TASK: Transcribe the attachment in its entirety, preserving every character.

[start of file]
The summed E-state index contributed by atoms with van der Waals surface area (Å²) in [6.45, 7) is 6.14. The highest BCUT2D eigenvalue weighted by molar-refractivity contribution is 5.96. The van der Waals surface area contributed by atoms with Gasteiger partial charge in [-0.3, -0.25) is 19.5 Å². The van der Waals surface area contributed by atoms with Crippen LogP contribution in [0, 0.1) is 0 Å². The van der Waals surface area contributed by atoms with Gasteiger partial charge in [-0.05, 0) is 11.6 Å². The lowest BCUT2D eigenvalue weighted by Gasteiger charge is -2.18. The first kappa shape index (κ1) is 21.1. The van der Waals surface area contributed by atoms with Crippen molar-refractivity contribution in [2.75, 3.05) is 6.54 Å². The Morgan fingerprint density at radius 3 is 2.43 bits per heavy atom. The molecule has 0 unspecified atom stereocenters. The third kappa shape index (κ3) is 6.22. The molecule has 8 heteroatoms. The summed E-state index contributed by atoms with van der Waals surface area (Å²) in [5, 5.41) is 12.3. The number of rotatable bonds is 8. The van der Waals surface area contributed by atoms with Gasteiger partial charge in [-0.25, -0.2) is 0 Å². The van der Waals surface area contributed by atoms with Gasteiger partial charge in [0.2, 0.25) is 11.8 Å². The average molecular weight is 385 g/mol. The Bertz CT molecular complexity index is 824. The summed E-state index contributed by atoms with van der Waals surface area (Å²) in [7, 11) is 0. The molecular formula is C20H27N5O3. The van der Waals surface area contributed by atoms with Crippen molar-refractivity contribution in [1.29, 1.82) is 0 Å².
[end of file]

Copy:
The summed E-state index contributed by atoms with van der Waals surface area (Å²) in [6.45, 7) is 6.14. The highest BCUT2D eigenvalue weighted by molar-refractivity contribution is 5.96. The van der Waals surface area contributed by atoms with Gasteiger partial charge in [-0.3, -0.25) is 19.5 Å². The van der Waals surface area contributed by atoms with Crippen LogP contribution in [0, 0.1) is 0 Å². The van der Waals surface area contributed by atoms with Gasteiger partial charge in [-0.05, 0) is 11.6 Å². The lowest BCUT2D eigenvalue weighted by Gasteiger charge is -2.18. The first kappa shape index (κ1) is 21.1. The van der Waals surface area contributed by atoms with Crippen molar-refractivity contribution in [2.75, 3.05) is 6.54 Å². The Morgan fingerprint density at radius 3 is 2.43 bits per heavy atom. The molecule has 0 unspecified atom stereocenters. The third kappa shape index (κ3) is 6.22. The molecule has 8 heteroatoms. The summed E-state index contributed by atoms with van der Waals surface area (Å²) in [5, 5.41) is 12.3. The number of rotatable bonds is 8. The van der Waals surface area contributed by atoms with Gasteiger partial charge in [-0.25, -0.2) is 0 Å². The van der Waals surface area contributed by atoms with Gasteiger partial charge in [0.2, 0.25) is 11.8 Å². The average molecular weight is 385 g/mol. The Bertz CT molecular complexity index is 824. The summed E-state index contributed by atoms with van der Waals surface area (Å²) in [7, 11) is 0. The molecular formula is C20H27N5O3. The van der Waals surface area contributed by atoms with Crippen molar-refractivity contribution in [1.29, 1.82) is 0 Å².